Charles M. Davis, 34, Rogersville, Missouri, has pleaded guilty to the charges contained in a Nov. 20, 2008, federal indictment, alleging his role in a $1.2 million mortgage fraud scheme.
As previously reported on Mortgage Fraud Blog, Davis, a former mortgage broker who was the owner of Master Marketing Consultants, admitted that he participated in two separate conspiracies to obtain mortgage loans for the purchase of homes based on false loan applications. Davis knew that the loan applications he prepared and submitted, or caused to be prepared and submitted, were false in that the loan applications included overstatements of income and understatements or omissions of liabilities, falsely represented that the purchaser/borrower intended to reside in the home to be purchased, and, in some cases, stated a false place of employment for the purchaser/borrower.
A significant portion of the loan proceeds was returned to the purchasers of the homes (who also were the borrowers) without the lender’s knowledge and outside the closing of the home purchase. Davis facilitated the return of loan proceeds to the purchasers/borrowers by routing the returned proceeds through Master Marketing Consultants and then, in some cases, through Metro Consulting Group.
Co-defendants Scott Allen Kassebaum, 42, and his wife Cheryl Joan Kassebaum, 43, both of Ozark, Missouri, have also pleaded guilty to their roles in one of the mortgage fraud conspiracies. The Kassebaums are former mortgage brokers and co-owners of Metro Consulting Group.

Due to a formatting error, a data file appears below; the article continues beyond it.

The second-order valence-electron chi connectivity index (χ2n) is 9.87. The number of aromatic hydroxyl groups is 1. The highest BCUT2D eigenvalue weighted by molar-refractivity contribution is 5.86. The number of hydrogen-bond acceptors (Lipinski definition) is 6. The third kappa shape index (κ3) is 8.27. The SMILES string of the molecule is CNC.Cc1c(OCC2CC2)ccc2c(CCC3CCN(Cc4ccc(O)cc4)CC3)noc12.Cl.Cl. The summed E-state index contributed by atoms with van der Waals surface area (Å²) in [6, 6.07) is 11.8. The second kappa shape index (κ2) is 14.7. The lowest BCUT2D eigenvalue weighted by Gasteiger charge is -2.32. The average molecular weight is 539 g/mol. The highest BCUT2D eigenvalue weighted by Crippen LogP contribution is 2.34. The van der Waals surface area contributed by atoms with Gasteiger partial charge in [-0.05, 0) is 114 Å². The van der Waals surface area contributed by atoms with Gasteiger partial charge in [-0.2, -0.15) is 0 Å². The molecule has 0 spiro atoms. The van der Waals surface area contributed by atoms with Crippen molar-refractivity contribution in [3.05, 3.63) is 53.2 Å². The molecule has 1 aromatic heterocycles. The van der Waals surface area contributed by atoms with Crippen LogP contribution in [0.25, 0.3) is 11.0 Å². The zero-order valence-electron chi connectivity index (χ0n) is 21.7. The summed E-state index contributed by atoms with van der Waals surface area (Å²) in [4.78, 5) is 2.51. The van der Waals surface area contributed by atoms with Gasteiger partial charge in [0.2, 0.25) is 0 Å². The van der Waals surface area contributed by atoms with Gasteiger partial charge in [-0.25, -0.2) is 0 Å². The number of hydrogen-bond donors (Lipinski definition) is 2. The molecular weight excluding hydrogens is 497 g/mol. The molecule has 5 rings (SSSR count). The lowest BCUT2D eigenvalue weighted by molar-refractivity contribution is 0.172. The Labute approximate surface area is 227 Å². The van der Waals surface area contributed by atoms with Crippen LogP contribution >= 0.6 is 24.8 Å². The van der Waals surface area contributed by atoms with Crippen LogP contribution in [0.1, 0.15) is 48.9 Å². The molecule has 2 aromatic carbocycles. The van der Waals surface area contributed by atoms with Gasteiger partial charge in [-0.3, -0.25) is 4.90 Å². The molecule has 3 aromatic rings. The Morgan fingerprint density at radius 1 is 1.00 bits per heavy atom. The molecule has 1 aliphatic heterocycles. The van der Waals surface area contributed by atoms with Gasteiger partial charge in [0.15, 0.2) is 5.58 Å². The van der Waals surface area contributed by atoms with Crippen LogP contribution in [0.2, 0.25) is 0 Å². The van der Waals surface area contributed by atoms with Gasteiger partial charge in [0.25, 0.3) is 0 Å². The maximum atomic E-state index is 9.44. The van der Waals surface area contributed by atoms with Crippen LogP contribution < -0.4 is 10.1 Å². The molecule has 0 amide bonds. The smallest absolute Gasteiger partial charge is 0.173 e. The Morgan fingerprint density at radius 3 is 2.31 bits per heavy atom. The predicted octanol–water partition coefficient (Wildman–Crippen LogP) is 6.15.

The readily provable economic loss attributable to Davis’ criminal conduct – the aggregate loan proceeds obtained through false loan applications and returned to purchasers/borrowers by or through Davis without the lender’s knowledge and outside the closing of the home purchase – is $1,271,590.
The mortgage fraud schemes involved a total of 20 houses with home mortgage loans ranging from approximately $200,000 to $500,000. The amount of loan proceeds returned to the borrowers ranged from less than $30,000 to more than $100,000. Some of the home purchasers subsequently defaulted on the loans, and the homes have been foreclosed or are in the process of being foreclosed.
In addition to the two conspiracy charges, Davis pleaded guilty to two counts of wire fraud, related to the transfer of loan proceeds from the scheme, and two counts of money laundering, related to monetary transactions involving criminally-derived property.
Under federal statutes, Davis is subject to a sentence of up to 90 years in federal prison without parole, plus a fine up to $3 million and an order of restitution. A sentencing hearing will be scheduled after the completion of a presentence investigation by the United States Probation Office.
This case is being prosecuted by Assistant U.S. Attorney Douglas C. Bunch. It was investigated by the Federal Bureau of Investigation and IRS-Criminal Investigation.